Restrictions Tightened Against Fast-spreading Variant

Government

The Hungarian government decided to close non-essential businesses between March 8 and 22 to curb the rapidly spreading Kent variant of the coronavirus, Gergely Gulyás, the head of the Prime Minister’s Office, announced at a weekly press briefing on March 4, reported state news agency MTI.

According to Gulyás, supermarkets, pharmacies and petrol stations were to remain open. The exceptions were later extended to include agricultural and industrial suppliers, as well as shops that sell pet food and livestock feed, gardening stores, optician’s shops, national tobacco shops and newspaper sellers.

Wage support and payroll tax relief which had up to now been available only to hotels and catering companies is to be extended to all businesses required to close because of the restrictions, he added. The government also decided to close kindergartens and primary schools until April 7, the end of the Easter break, he added.

These added restrictions have supplemented the existing ones, which the government had decided to extend at the end of February to March 15. At that point, in light of the threat from the new COVID-19 variant, Prime Minister Viktor Orbán warned that the most difficult two weeks of the pandemic were ahead of us. He urged Hungarians to comply with rules intended to slow the spread of the coronavirus and to register for vaccination.

On March 5, Orbán told Kossuth Rádió that the number of COVID-19 patients admitted to hospitals could reach 15,000-20,000. The next day Orbán estimated that 2.5 million citizens could be vaccinated by the beginning of April, a tally that could reach 4.5 million by May. That weekend, the number of people vaccinated at least once crossed the one million threshold, but Orbán urged citizens to continue to register for vaccination.

Leaders go Chinese

For his part, Orbán received his first dose of vaccine on February 28. Notably, it was the Chinese Sinopharm vaccine, which had entered the country vaccine mix earlier that week. No doubt the Prime Minister chose the Sinopharm vaccine to set an example and project his confidence that the Chinese vaccine was just as effective and safe as Western vaccines.

Hungarian President János Áder also received his first dose of the Sinopharm vaccine on February 26. Interestingly, Hungary is one of only two countries in the world that are utilizing five different vaccines, the other being the United Arab Emirates.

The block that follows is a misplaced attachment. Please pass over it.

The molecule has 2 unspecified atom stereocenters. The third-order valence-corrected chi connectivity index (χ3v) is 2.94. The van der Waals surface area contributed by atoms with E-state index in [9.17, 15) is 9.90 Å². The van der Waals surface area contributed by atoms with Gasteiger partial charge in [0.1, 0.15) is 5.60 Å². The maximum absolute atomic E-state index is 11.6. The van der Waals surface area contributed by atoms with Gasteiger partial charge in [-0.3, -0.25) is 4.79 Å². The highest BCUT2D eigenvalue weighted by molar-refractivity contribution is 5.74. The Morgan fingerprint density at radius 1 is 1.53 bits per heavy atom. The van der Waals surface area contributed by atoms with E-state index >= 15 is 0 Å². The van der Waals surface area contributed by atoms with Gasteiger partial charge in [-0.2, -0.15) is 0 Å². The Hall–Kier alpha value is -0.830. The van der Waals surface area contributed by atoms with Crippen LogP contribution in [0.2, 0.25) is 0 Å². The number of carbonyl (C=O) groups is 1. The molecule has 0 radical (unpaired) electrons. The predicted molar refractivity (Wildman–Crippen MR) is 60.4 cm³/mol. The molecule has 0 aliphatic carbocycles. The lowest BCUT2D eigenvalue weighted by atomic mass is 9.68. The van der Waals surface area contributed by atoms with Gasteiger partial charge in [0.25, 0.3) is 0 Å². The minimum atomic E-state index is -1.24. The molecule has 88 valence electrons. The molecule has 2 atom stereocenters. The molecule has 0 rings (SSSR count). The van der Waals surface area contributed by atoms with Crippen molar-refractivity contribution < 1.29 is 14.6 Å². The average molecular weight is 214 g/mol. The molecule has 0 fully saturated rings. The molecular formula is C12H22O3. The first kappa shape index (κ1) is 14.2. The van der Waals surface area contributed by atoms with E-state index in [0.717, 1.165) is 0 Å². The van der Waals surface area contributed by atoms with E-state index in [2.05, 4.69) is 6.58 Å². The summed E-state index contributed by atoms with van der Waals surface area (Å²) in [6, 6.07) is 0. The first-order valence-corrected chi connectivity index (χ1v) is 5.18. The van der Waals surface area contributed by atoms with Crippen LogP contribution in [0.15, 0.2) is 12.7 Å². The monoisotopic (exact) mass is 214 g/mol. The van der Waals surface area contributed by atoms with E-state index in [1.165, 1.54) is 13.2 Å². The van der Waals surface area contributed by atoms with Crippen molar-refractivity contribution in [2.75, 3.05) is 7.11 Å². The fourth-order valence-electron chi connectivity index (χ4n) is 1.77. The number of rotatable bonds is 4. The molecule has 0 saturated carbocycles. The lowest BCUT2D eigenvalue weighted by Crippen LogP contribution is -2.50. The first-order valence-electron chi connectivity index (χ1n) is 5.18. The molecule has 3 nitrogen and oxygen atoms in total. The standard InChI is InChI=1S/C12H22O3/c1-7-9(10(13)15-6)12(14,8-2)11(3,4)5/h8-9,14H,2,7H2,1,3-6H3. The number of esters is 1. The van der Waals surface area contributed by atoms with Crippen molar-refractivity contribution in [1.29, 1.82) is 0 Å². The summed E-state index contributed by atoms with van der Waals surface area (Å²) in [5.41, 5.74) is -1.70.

Currently, China’s Sinopharm vaccine and Russia’s Sputnik V vaccine account for just over 40% of the vaccines delivered to Hungary thus far, according to the government’s official coronavirus website koronavirus.gov.hu. Some 58% are the vaccines from BioNTech/Pfizer, Moderna and AstraZeneca.

At the end of February, the government said it expected that more than 15 million people could be vaccinated by the end of the year, according to business daily Világgazdaság (the country has a population of 9.7 million, according to the Central Statistical Office).

In the longer term, Minister for Innovation and Technology László Palkovics announced that Hungary would have its own National Coronavirus Vaccine Plant by the end of 2022, according to conservative daily Magyar Nemzet. On March 9, Parliamentary State Secretary Csaba Dömötör, of the Prime Minister’s Office, told TV news channel M1 that three million people had registered for vaccination so far.

With mass vaccination underway, anticipation for a post-COVID environment is heightening. Director of Tourism at the Hungarian Tourism Agency (MTÜ) Szabolcs Juhász said that, based on the intensity of reservations being made, it was likely there would be a successful summer tourism season. Minister of Finance Mihály Varga also noted that, if enough people are vaccinated to lift pandemic restriction by Easter, the economy could grow by 4-4.5% this year.

This article was first published in the Budapest Business Journal print issue of  March 12, 2021.

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